I love that we can linger around the breakfast table and noone is rushing for a bus;

I love that when we sit for our morning devotions, we have as much time as we want. I love that any questions can be discussed, and that the Bible has something to say about pretty much anything and everything that life has to offer.

I love that our kids are part of each others' lives every day. I love that the Wee Guy knows his brother, who is ten years older than him, as well as he does. This level of intimacy would be difficult with this age gap if they were at school or college.

I love that in the middle of a Maths lesson, I can be told that I'm loved, or that Genghis Khan was amazing, or that Big Brother's sheep are going to be moved that afternoon and so schoolwork has to be done quickly, because - as you all know - Big Brother can't do anything with his sheep without a certain Wee Fella helping. 

I love knowing that at any given time, I can have any of my kids wander into the room and say Hi. 

I am constantly amazed that God brought this homeschooling life to me. I am one of the least likely candidates you can imagine. I am what is not suited to being a homeschooling Mum in a thousand different ways, and yet God saw fit to gift me in this way. I am humbled. I am grateful. I am blessed beyond words.

Everyday home education

Today we got back  - or at least are trying to get back - into the swing of normal routine after yet another public holiday. (Believe me, I love days off as much as anyone, but when home educating a few children, every break in routine makes for more work later.)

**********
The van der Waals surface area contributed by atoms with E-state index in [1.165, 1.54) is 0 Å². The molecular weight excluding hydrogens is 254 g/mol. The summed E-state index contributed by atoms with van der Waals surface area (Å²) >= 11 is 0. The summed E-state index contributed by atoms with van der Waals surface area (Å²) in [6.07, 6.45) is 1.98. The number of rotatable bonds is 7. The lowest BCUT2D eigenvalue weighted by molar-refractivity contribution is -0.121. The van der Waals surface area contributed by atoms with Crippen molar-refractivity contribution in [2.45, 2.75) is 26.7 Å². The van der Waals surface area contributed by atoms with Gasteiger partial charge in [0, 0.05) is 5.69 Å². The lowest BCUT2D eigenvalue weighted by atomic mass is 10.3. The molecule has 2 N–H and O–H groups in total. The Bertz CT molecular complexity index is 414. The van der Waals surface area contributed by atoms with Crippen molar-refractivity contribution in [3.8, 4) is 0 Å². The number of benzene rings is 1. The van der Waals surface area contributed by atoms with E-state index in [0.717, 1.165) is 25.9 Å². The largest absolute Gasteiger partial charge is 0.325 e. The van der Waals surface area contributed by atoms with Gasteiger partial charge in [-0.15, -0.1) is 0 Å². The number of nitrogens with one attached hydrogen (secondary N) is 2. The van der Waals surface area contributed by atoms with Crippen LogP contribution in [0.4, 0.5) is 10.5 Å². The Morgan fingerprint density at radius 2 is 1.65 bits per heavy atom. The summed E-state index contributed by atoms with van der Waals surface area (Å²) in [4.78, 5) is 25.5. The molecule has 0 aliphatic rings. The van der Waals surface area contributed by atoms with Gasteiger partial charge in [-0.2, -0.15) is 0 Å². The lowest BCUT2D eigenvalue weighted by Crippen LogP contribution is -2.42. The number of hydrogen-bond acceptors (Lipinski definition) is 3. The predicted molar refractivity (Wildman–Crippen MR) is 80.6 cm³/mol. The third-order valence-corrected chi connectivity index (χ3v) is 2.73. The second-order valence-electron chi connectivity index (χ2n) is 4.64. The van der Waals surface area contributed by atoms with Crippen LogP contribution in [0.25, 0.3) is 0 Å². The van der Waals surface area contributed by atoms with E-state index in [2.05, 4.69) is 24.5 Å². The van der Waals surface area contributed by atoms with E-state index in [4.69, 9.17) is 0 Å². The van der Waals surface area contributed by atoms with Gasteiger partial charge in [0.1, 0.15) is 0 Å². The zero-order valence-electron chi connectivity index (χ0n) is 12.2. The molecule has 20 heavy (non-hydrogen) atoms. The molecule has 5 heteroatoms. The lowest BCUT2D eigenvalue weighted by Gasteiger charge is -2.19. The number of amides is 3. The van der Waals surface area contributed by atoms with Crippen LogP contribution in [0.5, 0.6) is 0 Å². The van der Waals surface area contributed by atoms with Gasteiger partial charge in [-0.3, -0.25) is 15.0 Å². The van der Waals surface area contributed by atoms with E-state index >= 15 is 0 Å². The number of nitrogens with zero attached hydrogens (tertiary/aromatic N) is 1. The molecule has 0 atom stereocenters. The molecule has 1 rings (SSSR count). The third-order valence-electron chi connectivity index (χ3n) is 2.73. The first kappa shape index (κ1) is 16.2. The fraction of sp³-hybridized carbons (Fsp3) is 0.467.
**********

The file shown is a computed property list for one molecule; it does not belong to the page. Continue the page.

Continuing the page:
Our current routine runs something like this.

Julian and Alex get up and leave for work before 6am.  The children have to be up for Family Worship/ Devotions by 7.30am at the latest. If they want breakfast, it has to be before 7.30am.  (Quite a few of the older dc don't bother with breakfast until 10am!)

Then we have a quick tidy up/run round various chores, and settle down for lessons by 8am.  

And after that, well, we're not back in routine yet; and every few months that routine changes. Because several of the older dc have had / are having exams, I've tried to let them work out their own routines and study as and when they feel it works best for them. This has led to a fair amount of nocturnality (is that a word? grin), since at least one child works best between the hours of 10pm and 3am; and sleeps quite a bit of the rest of the time.

I have the youngest five with me in the classroom all the time, and the others pop in and out as need be. (Or they email me with qs, or chat on MSN/Facebook - we use technology a lot.)